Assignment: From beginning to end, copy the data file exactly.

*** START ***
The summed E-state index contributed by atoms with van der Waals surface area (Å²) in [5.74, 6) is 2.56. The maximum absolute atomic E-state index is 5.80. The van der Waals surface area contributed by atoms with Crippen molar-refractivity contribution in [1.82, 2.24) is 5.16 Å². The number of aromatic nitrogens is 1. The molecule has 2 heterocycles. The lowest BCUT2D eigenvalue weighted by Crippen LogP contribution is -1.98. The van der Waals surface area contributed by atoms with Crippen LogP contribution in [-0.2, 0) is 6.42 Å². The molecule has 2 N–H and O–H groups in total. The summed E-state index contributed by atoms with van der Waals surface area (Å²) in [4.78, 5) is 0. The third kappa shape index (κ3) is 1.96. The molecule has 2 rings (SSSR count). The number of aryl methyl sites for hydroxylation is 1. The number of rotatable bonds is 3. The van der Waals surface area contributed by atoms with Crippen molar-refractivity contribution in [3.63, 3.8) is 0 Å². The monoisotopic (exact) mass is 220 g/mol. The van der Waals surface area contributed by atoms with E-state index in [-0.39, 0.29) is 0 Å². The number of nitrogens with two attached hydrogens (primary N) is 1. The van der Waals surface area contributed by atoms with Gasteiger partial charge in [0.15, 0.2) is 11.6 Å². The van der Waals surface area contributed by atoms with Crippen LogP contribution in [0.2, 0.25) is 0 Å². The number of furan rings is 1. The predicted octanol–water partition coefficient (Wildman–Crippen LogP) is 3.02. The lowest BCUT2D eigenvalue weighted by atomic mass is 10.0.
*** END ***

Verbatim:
The summed E-state index contributed by atoms with van der Waals surface area (Å²) in [5.74, 6) is 2.56. The maximum absolute atomic E-state index is 5.80. The van der Waals surface area contributed by atoms with Crippen molar-refractivity contribution in [1.82, 2.24) is 5.16 Å². The number of aromatic nitrogens is 1. The molecule has 2 heterocycles. The lowest BCUT2D eigenvalue weighted by Crippen LogP contribution is -1.98. The van der Waals surface area contributed by atoms with Crippen LogP contribution in [-0.2, 0) is 6.42 Å². The molecule has 2 N–H and O–H groups in total. The summed E-state index contributed by atoms with van der Waals surface area (Å²) in [4.78, 5) is 0. The third kappa shape index (κ3) is 1.96. The molecule has 2 rings (SSSR count). The number of aryl methyl sites for hydroxylation is 1. The number of rotatable bonds is 3. The van der Waals surface area contributed by atoms with Crippen molar-refractivity contribution in [3.63, 3.8) is 0 Å². The monoisotopic (exact) mass is 220 g/mol. The van der Waals surface area contributed by atoms with E-state index in [-0.39, 0.29) is 0 Å². The number of nitrogens with two attached hydrogens (primary N) is 1. The van der Waals surface area contributed by atoms with Gasteiger partial charge in [0.15, 0.2) is 11.6 Å². The van der Waals surface area contributed by atoms with Crippen LogP contribution in [0.2, 0.25) is 0 Å². The number of furan rings is 1. The predicted octanol–water partition coefficient (Wildman–Crippen LogP) is 3.02. The lowest BCUT2D eigenvalue weighted by atomic mass is 10.0.